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Senior Spirals


This past week, I had the honor of presenting my senior capstone project, pranking my esteemed, well-respected professor.


At first glance, some may not classify the work myself and my fellow accomplices completed as deserving of the title “undergraduate dissertation.” However, I’d argue I comprehensively articulated my social work studies into praxis, with a dream, a budget of $20, and 1,700 mini plastic rainbow babies. So, to those who have asked me, “was this really your summative academic accomplishment?” I say, this is group work. This is community building. 


I’d love to share an outline of my project now, not only to prove my integration of course learning into a hands-on experience but, in the spirit of participatory action research, to give back to the community that generated this knowledge base, so my fellow seniors can have steps to follow if they choose to construct a capstone project of their own. 


Step 1: Choose the object of your prank wisely. As a future social worker, I can acknowledge appropriate boundaries and relevant ethical principles in practice, so I will add here a warning to select a professor, staff member, or peer carefully. 


Step 2: Don’t be hasty; create a timeline. Writing this prank guide now, I sit beside two stressed religion majors finalizing 40-page dissertations they have been revising since January, and I think to myself, “Wow, do I know what they are going through!” – I allotted four weeks for maximum preparation.


Step 3: Coalition build. Crucial to the social work profession is facilitating community action by seeking consensus toward a unifying vision. Luckily for my pranking partner in crime and me, our pranking object is well-known for her witty shenanigans alongside her skillful leadership, so this step proved relatively easy as generating buy-in to sending 1,700 mini babies her way didn’t take much effort.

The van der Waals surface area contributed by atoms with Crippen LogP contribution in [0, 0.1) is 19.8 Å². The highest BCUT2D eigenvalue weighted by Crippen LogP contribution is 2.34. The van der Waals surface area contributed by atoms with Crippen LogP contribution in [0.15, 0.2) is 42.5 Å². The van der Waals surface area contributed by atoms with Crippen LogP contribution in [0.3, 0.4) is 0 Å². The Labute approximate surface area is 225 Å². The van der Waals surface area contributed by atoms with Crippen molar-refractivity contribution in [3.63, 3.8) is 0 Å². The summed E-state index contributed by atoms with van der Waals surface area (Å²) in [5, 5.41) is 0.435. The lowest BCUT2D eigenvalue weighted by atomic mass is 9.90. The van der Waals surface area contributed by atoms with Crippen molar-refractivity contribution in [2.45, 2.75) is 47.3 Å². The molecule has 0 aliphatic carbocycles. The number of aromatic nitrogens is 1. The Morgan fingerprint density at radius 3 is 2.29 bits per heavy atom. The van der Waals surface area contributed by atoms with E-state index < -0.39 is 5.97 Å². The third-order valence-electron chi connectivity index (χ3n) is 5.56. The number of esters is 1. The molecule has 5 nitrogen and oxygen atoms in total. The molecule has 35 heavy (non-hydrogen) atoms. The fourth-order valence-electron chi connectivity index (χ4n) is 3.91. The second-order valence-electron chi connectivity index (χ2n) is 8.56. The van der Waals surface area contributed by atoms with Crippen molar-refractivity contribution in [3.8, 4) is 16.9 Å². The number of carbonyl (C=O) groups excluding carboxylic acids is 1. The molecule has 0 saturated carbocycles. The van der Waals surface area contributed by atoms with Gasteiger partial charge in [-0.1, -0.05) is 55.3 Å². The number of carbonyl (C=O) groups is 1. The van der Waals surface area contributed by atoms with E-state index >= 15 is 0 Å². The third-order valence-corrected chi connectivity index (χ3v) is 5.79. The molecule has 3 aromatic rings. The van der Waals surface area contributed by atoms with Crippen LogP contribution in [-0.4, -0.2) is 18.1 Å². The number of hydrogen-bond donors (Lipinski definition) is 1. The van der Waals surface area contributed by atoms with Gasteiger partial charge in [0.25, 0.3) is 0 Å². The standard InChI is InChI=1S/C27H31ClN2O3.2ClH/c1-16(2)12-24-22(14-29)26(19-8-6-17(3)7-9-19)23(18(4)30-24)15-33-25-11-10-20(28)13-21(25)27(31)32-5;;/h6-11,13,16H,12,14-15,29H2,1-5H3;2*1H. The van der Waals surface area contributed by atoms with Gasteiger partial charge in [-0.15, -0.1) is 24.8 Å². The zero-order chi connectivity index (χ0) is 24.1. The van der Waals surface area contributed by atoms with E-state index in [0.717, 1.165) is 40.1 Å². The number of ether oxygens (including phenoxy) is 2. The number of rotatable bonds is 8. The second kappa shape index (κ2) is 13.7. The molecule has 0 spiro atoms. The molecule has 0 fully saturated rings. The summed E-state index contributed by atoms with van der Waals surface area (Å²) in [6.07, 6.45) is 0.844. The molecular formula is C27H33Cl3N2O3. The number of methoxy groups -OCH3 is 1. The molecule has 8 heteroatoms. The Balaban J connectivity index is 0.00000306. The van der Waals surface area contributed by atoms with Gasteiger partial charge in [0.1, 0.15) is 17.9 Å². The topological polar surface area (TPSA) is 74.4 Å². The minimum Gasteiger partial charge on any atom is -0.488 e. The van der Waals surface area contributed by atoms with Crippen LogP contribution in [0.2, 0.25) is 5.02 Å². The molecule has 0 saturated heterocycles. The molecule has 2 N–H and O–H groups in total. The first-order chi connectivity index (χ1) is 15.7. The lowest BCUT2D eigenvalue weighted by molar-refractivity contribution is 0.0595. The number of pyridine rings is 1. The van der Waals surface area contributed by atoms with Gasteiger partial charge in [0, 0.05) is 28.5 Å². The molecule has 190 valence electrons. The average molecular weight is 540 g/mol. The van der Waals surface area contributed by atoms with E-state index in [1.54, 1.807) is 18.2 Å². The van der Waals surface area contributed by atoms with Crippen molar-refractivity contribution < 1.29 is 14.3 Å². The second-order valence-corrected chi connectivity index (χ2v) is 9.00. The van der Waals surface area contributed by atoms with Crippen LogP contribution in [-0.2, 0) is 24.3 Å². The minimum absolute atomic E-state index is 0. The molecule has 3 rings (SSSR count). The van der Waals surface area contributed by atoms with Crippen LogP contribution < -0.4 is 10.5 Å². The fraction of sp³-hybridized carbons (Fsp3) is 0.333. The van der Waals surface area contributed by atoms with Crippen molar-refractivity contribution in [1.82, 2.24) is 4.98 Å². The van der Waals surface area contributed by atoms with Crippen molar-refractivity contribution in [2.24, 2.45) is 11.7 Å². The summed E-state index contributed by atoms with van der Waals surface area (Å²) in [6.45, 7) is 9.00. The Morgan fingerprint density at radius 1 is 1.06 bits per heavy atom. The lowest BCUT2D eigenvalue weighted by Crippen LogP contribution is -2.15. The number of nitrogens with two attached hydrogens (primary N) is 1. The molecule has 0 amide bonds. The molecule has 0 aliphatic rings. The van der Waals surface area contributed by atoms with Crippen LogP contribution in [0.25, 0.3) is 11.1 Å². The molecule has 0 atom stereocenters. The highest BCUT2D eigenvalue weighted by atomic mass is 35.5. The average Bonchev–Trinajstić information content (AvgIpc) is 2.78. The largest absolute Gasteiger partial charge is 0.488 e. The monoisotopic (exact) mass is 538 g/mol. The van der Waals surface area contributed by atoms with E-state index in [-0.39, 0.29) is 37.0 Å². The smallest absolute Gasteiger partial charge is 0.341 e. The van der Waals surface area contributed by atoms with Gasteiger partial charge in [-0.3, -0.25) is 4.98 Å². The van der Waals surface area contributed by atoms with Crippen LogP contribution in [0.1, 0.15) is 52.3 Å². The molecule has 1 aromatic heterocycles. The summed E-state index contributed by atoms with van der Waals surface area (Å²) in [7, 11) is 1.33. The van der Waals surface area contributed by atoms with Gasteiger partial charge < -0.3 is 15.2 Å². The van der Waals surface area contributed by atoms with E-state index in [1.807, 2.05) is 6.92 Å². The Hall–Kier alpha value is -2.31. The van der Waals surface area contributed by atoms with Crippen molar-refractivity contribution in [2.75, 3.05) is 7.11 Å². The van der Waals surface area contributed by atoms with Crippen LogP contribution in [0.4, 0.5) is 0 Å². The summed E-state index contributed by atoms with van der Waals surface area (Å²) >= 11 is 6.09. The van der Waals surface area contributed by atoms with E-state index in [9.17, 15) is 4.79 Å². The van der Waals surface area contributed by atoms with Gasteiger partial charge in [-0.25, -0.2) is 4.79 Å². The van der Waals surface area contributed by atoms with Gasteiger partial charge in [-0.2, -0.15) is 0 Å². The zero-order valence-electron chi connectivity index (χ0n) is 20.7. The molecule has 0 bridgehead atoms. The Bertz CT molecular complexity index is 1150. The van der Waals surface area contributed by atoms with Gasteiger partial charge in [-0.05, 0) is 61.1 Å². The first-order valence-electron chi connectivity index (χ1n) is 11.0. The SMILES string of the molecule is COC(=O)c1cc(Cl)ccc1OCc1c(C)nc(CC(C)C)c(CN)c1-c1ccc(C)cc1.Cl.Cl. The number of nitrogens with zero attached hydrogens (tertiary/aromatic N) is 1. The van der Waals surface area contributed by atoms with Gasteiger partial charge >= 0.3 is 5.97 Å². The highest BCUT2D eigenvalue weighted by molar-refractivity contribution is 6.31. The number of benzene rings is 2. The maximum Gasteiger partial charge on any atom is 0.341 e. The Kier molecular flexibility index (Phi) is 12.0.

Step 4: Execute. Gather the pranking team and act fast!


Step 5: Cope with post-prank worries. Having done my fair share of shortsheeting, post-it noting entire rooms, and the occasional weaving a 100-meter string through every object in my friend’s room, I am no stranger to post-prank nerves. This capstone project was no exception to this rule, and I was grateful to implement my emotional regulation skills while relying on my social work peers for consultation when I began to spiral.


Step 6: Reflect and evaluate. With evaluation of practice being paramount in the field of social work, it was important for our team of six pranksters to assess feedback and recognize the joy our scheming created – both for the professor, who now has a rainbow baby necklace and for the hill, which now holds more mini babies than ever before, and life is better because of it.

Carter Puckett
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